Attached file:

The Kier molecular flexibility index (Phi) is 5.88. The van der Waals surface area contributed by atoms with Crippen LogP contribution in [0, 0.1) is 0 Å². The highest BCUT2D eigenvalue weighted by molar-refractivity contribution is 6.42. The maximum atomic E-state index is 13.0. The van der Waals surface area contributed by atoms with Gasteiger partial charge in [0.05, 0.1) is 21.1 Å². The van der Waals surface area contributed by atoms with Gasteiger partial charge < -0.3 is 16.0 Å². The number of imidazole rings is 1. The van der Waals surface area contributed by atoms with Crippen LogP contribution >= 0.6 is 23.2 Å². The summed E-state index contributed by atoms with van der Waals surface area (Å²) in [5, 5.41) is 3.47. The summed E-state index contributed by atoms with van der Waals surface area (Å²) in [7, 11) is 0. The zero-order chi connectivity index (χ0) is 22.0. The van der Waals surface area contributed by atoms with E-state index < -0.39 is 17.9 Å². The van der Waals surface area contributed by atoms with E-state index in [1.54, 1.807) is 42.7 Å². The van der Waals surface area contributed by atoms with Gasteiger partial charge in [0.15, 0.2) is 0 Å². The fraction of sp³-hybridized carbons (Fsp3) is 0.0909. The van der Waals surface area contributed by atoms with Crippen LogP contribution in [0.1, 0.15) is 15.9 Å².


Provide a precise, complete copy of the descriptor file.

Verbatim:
The Kier molecular flexibility index (Phi) is 5.88. The van der Waals surface area contributed by atoms with Crippen LogP contribution in [0, 0.1) is 0 Å². The highest BCUT2D eigenvalue weighted by molar-refractivity contribution is 6.42. The maximum atomic E-state index is 13.0. The van der Waals surface area contributed by atoms with Gasteiger partial charge in [0.05, 0.1) is 21.1 Å². The van der Waals surface area contributed by atoms with Gasteiger partial charge < -0.3 is 16.0 Å². The number of imidazole rings is 1. The van der Waals surface area contributed by atoms with Crippen LogP contribution >= 0.6 is 23.2 Å². The summed E-state index contributed by atoms with van der Waals surface area (Å²) in [5, 5.41) is 3.47. The summed E-state index contributed by atoms with van der Waals surface area (Å²) in [7, 11) is 0. The zero-order chi connectivity index (χ0) is 22.0. The van der Waals surface area contributed by atoms with E-state index < -0.39 is 17.9 Å². The van der Waals surface area contributed by atoms with E-state index in [1.54, 1.807) is 42.7 Å². The van der Waals surface area contributed by atoms with Gasteiger partial charge in [0.15, 0.2) is 0 Å². The fraction of sp³-hybridized carbons (Fsp3) is 0.0909. The van der Waals surface area contributed by atoms with Crippen LogP contribution in [0.1, 0.15) is 15.9 Å².